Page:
Home | Ketchikan | Alaska | Sports | Waterfront | Business | Education | Religion | Scene
Classifieds | Place a class ad | PDF Edition | Calendar | Discussions | Moderated Chat | Home Delivery| How to cancel

Ketchikan isn't Tijuana. And it doesn't want to be. Tourists come to Ketchikan to see and experience the community. Here, businesses allow potential customers to find us through word of mouth, advertising and being intrigued by signage and window displays. We don't hawk or bark — or we shouldn't.

Watch out for the deer. A deer suffered a traffic injury and died this week on North Tongass Highway within the city limits.

Leandro A. Guthrie Sr., 80, died peacefully at his Metlakatla home on July 22, 2016.
Lloyd Kevin Jackson, 49, died July 19, 2016, in Ketchikan.
Thomas Frank Guthrie Jr., 89, of Metlakatla died on July 20, 2016 in Ketchikan.
At long last

A person ought not have to wait until he is 100 years old to hear “thank you” from a grateful nation — but whether it comes at 100, 94, 90, 85, or 82, the thank-you ought to be said.

This week, it was said to five Ketchikan men who served in the Alaska Territorial Guard during World War II as unpaid volunteers, “providing service to our nation, defending the territory, or providing information, of serving this nation at great risk to themselves,” as Maj. Gen. Thomas Katkus, adjutant general of the Alaska National Guard, described their service Tuesday. He spoke at a ceremony honoring them at long last.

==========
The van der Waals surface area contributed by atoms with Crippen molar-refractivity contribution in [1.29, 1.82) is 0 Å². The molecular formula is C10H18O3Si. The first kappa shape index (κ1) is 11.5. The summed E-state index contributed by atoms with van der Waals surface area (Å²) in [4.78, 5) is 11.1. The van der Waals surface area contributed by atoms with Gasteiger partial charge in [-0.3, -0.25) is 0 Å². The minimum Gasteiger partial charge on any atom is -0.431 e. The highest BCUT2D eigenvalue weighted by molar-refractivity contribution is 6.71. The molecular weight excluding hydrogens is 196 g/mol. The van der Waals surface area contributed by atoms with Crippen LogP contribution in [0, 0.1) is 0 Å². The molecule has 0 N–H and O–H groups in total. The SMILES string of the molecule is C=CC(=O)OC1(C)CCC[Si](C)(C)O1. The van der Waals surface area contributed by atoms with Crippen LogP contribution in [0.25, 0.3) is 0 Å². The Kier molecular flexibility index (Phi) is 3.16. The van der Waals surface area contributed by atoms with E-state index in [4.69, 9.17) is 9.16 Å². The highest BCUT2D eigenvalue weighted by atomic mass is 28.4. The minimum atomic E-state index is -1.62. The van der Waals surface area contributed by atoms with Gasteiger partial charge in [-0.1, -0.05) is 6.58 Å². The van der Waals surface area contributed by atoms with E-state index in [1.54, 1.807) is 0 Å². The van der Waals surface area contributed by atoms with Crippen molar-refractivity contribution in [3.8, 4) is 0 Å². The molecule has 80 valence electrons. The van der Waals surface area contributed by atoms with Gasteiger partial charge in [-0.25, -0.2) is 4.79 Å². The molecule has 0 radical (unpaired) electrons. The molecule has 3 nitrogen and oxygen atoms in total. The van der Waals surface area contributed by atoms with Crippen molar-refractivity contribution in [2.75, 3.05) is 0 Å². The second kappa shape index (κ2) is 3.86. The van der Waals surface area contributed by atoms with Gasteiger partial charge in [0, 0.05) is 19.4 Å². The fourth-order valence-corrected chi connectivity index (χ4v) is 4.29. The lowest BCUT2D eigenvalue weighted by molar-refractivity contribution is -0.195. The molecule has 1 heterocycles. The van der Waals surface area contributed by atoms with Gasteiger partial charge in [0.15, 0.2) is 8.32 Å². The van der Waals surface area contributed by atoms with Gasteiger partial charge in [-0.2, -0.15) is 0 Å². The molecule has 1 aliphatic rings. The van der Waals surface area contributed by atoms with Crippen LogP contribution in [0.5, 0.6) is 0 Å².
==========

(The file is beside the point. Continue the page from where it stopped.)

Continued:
When they were discharged and the Territorial Guard disbanded in 1947, their service was not recognized as military service: Although they were called upon to defend the United States, Alaska wasn’t a state.

“They didn’t even get a handshake,” Katkus said. “They basically got told, ‘The war is over, go home.’”

In 2000, thanks to the efforts of Alaska Sen. Ted Stevens, they were recognized as veterans and allowed to apply for honorable discharge.

On Tuesday, the five honored in Ketchikan received Alaska Territorial Guard Service Medals and Alaska Honor Coins; all now have, at long last, been honorably discharged.

The nation knows it should not have taken 66 years to properly thank these men.

It is one of the United States’ fine qualities, to squarely face its inadequacies and try to remedy them as best we can. Tuesday’s ceremony was a good example of such an effort:?No brushing the offense under the rug, but facing it squarely and trying to make it right.

Thank you, Henry Neligan, Willard Reese, John Reese, Victor Klose and Ralph Devenney. We appreciate the grace with which you accepted our country’s belated thanks on Tuesday.

We were lucky to have you during the war, and grateful to have you now.